The UAE will meet with other Gulf nations early next year to discuss issues surrounding the formation of trade unions following a number of high profile strikes at construction sites in Dubai that have cast worldwide attention on the plight of labourers working in the emirate.
A delegation from the Ministry of Labour has been invited to attend a workshop in January where GCC member states will examine the challenges and implications of setting up workers' unions in the Gulf, UAE daily Khaleej Times reported on Tuesday.
The workshop comes after a number of meetings between GCC labour ministers regarding labour laws and workers' rights, discussions that have included the controversial proposal to cap how long unskilled labourers can work in any one Gulf country.
According to Khaleej Times, discussions will include looking at the role unions can play in educating workers about their rights and how to legally vent their grievances.
Any move by the UAE to allow trade unions would be seen as a significant step in modernising its labour laws.
Strikes and trade unions are currently illegal in the Emirates, as well as in Saudi Arabia and Oman. Bahrain, Qatar and Kuwait do allow the formation of trade unions to varying degrees.
If the UAE does opt to allow unions it will being hoping the move will prevent any repeat of the strikes that have focused international attention on the state of the Emirates' labour laws.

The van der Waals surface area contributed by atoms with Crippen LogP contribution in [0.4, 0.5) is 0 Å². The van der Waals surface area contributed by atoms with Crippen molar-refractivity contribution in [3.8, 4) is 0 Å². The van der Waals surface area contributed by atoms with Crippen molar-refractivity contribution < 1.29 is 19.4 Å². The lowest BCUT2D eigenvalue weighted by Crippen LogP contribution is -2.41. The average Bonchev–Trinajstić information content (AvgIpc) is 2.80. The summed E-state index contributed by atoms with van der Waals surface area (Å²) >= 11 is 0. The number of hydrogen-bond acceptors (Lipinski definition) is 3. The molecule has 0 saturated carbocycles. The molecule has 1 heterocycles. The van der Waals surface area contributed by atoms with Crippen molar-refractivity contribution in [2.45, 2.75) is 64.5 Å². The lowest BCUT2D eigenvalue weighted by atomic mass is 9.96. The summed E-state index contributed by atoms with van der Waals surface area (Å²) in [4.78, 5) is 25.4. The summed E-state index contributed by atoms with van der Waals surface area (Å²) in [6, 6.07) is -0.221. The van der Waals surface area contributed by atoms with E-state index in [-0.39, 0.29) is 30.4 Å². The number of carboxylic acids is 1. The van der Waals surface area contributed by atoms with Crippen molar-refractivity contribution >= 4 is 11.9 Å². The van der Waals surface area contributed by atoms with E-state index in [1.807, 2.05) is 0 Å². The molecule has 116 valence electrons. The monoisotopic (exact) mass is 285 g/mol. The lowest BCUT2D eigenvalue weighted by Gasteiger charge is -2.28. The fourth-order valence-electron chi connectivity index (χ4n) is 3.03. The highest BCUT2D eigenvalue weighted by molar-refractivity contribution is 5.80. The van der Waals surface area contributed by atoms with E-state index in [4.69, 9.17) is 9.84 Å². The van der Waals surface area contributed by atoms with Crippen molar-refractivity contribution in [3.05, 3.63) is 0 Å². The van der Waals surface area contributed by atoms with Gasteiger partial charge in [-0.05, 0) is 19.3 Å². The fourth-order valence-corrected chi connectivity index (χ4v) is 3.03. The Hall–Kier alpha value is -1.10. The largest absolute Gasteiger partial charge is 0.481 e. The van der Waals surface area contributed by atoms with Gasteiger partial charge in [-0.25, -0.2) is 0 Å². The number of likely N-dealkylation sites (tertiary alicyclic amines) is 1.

The highest profile incident involved a standoff between 40,000 labourers working for the UAE's largest construction company Arabtec, 3,000 of which were employed on the Burj Dubai.
Skilled and unskilled labourers laid down their tools last month, refusing to return to work unless their demands of a $55 pay raise was met. Unable to form a union, the group of largely Indian expatriate workers was represented by the Indian consulate.
Workers cited the rising cost in living due, in part, to the weakening purchasing power of the dirham, and poor working conditions as the reason for their strike.
Contractors agreed to a 20% wage hike, but only after a deadlock lasting more than a week raised the cost of building the final ten floors of the Burj by 1%.For all the latest construction news from the UAE and Gulf countries, follow us on Twitter and Linkedin, like us on Facebook and subscribe to our YouTube page, which is updated daily.
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